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By Victoria Alwin

Vinegar: miracle or myth?

Nutrition Corner


I think we have all heard of vinegar’s miraculous uses, including that one ounce at least once daily can decrease cravings and appetite. Some of the claims are true; some are not. First of all, vinegar’s technical name is acetic acid, which might give you a clue why it works in some situations.

According to a 2014 study in the American Society for Microbiology, a 6% vinegar solution was used to kill resistant strains of tuberculosis. The vinegar, or acetic acid, was more effective with some strains than was bleach. The vinegar took about 30 minutes to kill these bacteria. What makes this important is that when bleach is used to sanitize kitchen food surfaces, it can leave a non-edible residue. Vinegar can do the same job, but is safer on food surfaces. That 30 minute time period is important. I would not recommend pouring vinegar onto a surface to sanitize and cleaning it off again in the typical 5 minutes. Waiting a full half hour can seem like forever in a busy kitchen. Also 6% is more acidic than typical store-bought vinegar. Just saying…..

Another study in 2004, reported in the American Diabetes Association Diabetes Care magazine, researched the effect of apple cider vinegar and insulin resistance in diabetics. They found that two teaspoons of apple cider vinegar with four teaspoons water taken after eating a starch or carbohydrate laden meal could increase how well insulin could do its work in helping the body use the sugars. In short, with those who have insulin resistance, a condition common to both diabetics and non-diabetics, the apple cider vinegar could prevent the typical rise in blood sugars one hour after eating. This is a great way to possibly minimize damage done after a holiday meal. It should be noted that this trick won’t work for all diabetics, nor does it suggest that anyone should overindulge frequently and figure that apple cider vinegar will act as a cure all.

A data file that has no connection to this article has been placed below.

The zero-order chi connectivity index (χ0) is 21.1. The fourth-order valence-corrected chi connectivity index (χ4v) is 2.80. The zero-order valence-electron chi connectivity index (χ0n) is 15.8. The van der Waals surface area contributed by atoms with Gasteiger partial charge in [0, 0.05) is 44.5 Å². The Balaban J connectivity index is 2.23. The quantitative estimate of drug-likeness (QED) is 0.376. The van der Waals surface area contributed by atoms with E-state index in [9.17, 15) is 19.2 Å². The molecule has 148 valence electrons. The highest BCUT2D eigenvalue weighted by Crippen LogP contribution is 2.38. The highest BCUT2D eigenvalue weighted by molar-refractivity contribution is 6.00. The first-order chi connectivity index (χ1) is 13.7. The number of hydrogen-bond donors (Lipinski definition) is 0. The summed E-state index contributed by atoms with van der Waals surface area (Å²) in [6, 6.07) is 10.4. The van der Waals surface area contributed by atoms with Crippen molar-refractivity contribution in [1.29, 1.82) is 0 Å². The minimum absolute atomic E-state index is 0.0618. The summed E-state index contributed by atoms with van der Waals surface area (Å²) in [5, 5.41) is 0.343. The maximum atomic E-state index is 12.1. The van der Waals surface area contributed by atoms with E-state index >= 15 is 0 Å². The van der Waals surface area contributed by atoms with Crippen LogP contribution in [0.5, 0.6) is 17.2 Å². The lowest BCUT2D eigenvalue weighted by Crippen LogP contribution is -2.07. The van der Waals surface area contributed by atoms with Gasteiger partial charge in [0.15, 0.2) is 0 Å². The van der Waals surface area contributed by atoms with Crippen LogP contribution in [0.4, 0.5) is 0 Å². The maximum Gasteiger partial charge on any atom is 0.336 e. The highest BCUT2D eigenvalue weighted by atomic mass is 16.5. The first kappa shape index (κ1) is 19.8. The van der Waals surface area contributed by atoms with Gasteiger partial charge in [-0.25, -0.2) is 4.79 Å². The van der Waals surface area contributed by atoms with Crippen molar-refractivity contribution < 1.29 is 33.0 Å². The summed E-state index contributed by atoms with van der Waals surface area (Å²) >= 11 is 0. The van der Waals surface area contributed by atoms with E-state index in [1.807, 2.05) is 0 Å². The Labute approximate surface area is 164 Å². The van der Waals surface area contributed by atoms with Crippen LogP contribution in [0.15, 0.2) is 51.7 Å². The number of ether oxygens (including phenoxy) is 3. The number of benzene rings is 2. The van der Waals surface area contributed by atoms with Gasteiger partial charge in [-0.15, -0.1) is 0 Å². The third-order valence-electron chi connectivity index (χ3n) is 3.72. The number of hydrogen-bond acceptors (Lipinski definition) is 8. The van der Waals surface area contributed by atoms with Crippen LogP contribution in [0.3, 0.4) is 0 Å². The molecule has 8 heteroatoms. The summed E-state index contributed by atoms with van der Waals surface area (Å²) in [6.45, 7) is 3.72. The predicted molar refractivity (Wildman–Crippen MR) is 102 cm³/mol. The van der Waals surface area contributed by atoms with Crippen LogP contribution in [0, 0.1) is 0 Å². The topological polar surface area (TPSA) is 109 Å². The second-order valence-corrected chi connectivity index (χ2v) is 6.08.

A single tablespoon of apple cider vinegar might help with digestion or constipation, especially if the stomach does not produce enough acid. Like all things, this remedy should be discussed with your doctor, especially if you are taking medication that is designed to decrease stomach acids.

Taking one teaspoon apple cider vinegar with one teaspoon cayenne pepper and one tablespoon honey in warm water can be used for a sore throat. Take care with this one because I can guarantee that the cayenne pepper might burn a sore throat.

Apple cider vinegar in bath water can help with sunburn or with foot odor if poured onto the offending feet. It can also be used as a tooth whitener. Balsamic vinegar might decrease your LDL cholesterol levels and improve heart health.

Going back to the first statement about curbing appetite, this has not been supported by science. Just remember that vinegar is an acid and your body is VERY PICKY about how much acid, even a weak one, that it can tolerate.


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